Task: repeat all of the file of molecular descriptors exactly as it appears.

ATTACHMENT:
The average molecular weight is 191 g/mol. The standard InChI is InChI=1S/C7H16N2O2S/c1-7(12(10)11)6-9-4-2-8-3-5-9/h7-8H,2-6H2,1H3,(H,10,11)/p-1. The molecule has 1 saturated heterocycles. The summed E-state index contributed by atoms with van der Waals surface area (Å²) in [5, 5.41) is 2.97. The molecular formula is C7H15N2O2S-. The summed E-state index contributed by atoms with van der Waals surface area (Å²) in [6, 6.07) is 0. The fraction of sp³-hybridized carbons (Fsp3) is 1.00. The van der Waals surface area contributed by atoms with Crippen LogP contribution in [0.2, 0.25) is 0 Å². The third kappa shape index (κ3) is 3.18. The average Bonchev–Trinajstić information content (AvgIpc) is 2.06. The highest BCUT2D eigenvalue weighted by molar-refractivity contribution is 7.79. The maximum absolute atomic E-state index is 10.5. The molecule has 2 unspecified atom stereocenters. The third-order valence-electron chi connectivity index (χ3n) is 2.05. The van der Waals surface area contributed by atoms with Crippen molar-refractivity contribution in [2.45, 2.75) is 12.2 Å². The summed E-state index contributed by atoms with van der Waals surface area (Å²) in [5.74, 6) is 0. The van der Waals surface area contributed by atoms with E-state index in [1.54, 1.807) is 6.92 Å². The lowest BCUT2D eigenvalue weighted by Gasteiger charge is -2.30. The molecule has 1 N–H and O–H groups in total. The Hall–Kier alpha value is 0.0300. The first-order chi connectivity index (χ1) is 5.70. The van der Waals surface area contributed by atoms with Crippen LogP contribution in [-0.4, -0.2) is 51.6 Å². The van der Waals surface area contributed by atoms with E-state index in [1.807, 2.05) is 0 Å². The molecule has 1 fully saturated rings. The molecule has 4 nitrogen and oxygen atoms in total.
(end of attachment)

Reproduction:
The average molecular weight is 191 g/mol. The standard InChI is InChI=1S/C7H16N2O2S/c1-7(12(10)11)6-9-4-2-8-3-5-9/h7-8H,2-6H2,1H3,(H,10,11)/p-1. The molecule has 1 saturated heterocycles. The summed E-state index contributed by atoms with van der Waals surface area (Å²) in [5, 5.41) is 2.97. The molecular formula is C7H15N2O2S-. The summed E-state index contributed by atoms with van der Waals surface area (Å²) in [6, 6.07) is 0. The fraction of sp³-hybridized carbons (Fsp3) is 1.00. The van der Waals surface area contributed by atoms with Crippen LogP contribution in [0.2, 0.25) is 0 Å². The third kappa shape index (κ3) is 3.18. The average Bonchev–Trinajstić information content (AvgIpc) is 2.06. The highest BCUT2D eigenvalue weighted by molar-refractivity contribution is 7.79. The maximum absolute atomic E-state index is 10.5. The molecule has 2 unspecified atom stereocenters. The third-order valence-electron chi connectivity index (χ3n) is 2.05. The van der Waals surface area contributed by atoms with Crippen molar-refractivity contribution in [2.45, 2.75) is 12.2 Å². The summed E-state index contributed by atoms with van der Waals surface area (Å²) in [5.74, 6) is 0. The van der Waals surface area contributed by atoms with E-state index in [1.54, 1.807) is 6.92 Å². The lowest BCUT2D eigenvalue weighted by Gasteiger charge is -2.30. The molecule has 1 N–H and O–H groups in total. The Hall–Kier alpha value is 0.0300. The first-order chi connectivity index (χ1) is 5.70. The van der Waals surface area contributed by atoms with Crippen LogP contribution in [-0.4, -0.2) is 51.6 Å². The van der Waals surface area contributed by atoms with E-state index in [1.807, 2.05) is 0 Å². The molecule has 1 fully saturated rings. The molecule has 4 nitrogen and oxygen atoms in total.